Speeches thanking Volunteers and supporters were given by Alastair Stewart, Laura Sandys MP, Robert Pugin Purcell (the great great grandson of Augustus Welby Pugin), and Fr Marcus Holden (Rector of St Augustine’s church) who has led the project. Paul Hudson, the Chair of the South East Committee of the Heritage Lottery Fund, who are supporting the proposed centre and have so far funded preparation of the final bid for delivering the project, also spoke about HLF’s support of the project.

Fr Marcus Holden with Paul Hudson, Chair HLF South East

Fr Marcus Holden with Paul Hudson, Chair HLF South East

Guests from the Ramsgate-based Pugin Society were present along with the Ramsgate Society, Friends of Kent churches, English Heritage, and the National Churches Trust, who have all supported St Augustine’s in the last three years.


Laura Sandys MP said, “Ramsgate has come to Parliament, and now Parliament has come to Ramsgate. The tiles – which come from the floors of the Houses of Parliament – will really add to the new Education, Research, and Visitor Centre at St Augustine’s. This project needs every support, and I am so pleased to have welcomed so many supporters to Parliament in aid of our Ramsgate project.”

Dominic Bevan of The Victoria Consort

Dominic Bevan of The Victoria Consort

Thomas Neal, Director of Music at St Augustine's

Thomas Neal, Director of Music at St Augustine’s

Catriona Blaker of the Pugin Society said, “All supporters of the proposed Pugin and St Augustine Education, Research and Visitor Centre, and in particular representatives of the Pugin Society, were most impressed to be at the State Rooms of the Speaker’s House, House of Commons. What more illustrious or fitting venue could there possibly be for such an event? This was the final rallying call before the second round funding submission next March to the Heritage Lottery Fund. The Pugin Society is a hundred per cent behind this exciting project, which would so greatly advance knowledge of Pugin and St Augustine, and increase awareness of the remarkable heritage of the Isle of Thanet. Particular thanks should be given to the strong support of Thanet South MP Laura Sandys and Patron of the Friends of St Augustine, Alistair Stewart.”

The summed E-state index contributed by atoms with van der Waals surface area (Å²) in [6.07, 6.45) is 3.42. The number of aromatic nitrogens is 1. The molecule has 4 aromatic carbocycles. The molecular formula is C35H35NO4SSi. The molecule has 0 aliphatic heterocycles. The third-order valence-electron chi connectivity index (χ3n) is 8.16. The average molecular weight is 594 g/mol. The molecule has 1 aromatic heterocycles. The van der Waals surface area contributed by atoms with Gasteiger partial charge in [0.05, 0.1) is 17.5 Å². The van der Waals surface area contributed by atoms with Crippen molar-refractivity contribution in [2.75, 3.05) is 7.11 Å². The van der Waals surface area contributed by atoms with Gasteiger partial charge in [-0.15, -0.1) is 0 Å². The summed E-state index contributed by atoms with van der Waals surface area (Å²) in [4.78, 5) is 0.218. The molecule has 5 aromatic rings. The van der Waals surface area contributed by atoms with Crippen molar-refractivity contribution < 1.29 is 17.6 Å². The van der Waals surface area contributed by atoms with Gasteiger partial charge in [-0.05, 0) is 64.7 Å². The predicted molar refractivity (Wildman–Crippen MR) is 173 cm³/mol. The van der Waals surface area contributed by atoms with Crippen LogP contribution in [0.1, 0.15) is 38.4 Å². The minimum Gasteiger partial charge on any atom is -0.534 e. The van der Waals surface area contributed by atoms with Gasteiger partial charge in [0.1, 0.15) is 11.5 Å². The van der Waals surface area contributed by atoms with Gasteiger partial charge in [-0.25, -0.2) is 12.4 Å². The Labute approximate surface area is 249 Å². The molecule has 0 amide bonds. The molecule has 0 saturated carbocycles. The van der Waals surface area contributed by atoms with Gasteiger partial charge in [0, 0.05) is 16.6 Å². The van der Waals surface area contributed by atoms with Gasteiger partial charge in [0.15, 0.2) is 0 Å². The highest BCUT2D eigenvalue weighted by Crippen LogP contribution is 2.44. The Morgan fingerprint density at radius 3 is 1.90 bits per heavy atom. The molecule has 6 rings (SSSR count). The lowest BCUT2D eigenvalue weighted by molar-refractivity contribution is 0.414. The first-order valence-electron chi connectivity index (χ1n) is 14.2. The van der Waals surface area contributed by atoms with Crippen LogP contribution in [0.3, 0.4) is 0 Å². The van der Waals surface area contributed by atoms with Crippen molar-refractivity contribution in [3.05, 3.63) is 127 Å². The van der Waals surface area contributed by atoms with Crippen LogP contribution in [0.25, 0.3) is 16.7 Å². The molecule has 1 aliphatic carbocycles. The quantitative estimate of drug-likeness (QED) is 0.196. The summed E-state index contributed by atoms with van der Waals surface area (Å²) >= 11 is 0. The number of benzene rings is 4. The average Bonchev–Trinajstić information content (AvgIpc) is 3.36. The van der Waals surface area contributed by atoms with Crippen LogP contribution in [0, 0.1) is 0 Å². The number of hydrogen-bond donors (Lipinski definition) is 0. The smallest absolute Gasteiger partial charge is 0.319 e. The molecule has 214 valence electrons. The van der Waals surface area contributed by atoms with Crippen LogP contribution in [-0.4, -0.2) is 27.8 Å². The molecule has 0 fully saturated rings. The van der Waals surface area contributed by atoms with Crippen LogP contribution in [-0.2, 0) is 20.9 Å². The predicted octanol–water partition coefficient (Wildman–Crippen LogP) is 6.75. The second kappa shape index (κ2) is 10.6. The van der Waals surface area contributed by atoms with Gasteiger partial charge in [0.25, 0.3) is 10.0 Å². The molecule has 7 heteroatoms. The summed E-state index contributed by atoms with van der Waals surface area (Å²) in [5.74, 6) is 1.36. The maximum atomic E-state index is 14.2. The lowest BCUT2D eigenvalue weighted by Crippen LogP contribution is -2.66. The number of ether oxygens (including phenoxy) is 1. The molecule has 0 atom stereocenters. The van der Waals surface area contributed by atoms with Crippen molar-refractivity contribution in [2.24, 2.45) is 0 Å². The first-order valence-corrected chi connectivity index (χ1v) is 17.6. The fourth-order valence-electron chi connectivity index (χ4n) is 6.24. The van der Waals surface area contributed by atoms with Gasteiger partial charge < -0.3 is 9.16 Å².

Laura Sandys MP, Archbishop Peter Smith, Fr Marcus Holden, Alastair Stewart

Laura Sandys MP, Archbishop Peter Smith, Fr Marcus Holden, Alastair Stewart

Fr Marcus Holden, Rector of St Augustine’s, said,“Further support from the Heritage Lottery Fund and our Friends will make St Augustine’s a great place for the community, for tourists, for the whole of Ramsgate. I thank everyone who has already supported us in so many ways, and encourage everyone to come and visit this magnificent church. I would particularly like to thank all the volunteers from Ramsgate and elsewhere in Thanet who have given their time an expertise to get us this far. It has been a tremendous effort and we are making tremendous progress.”

He added “Our project is creating an experience of Pugin and St Augustine for everyone.”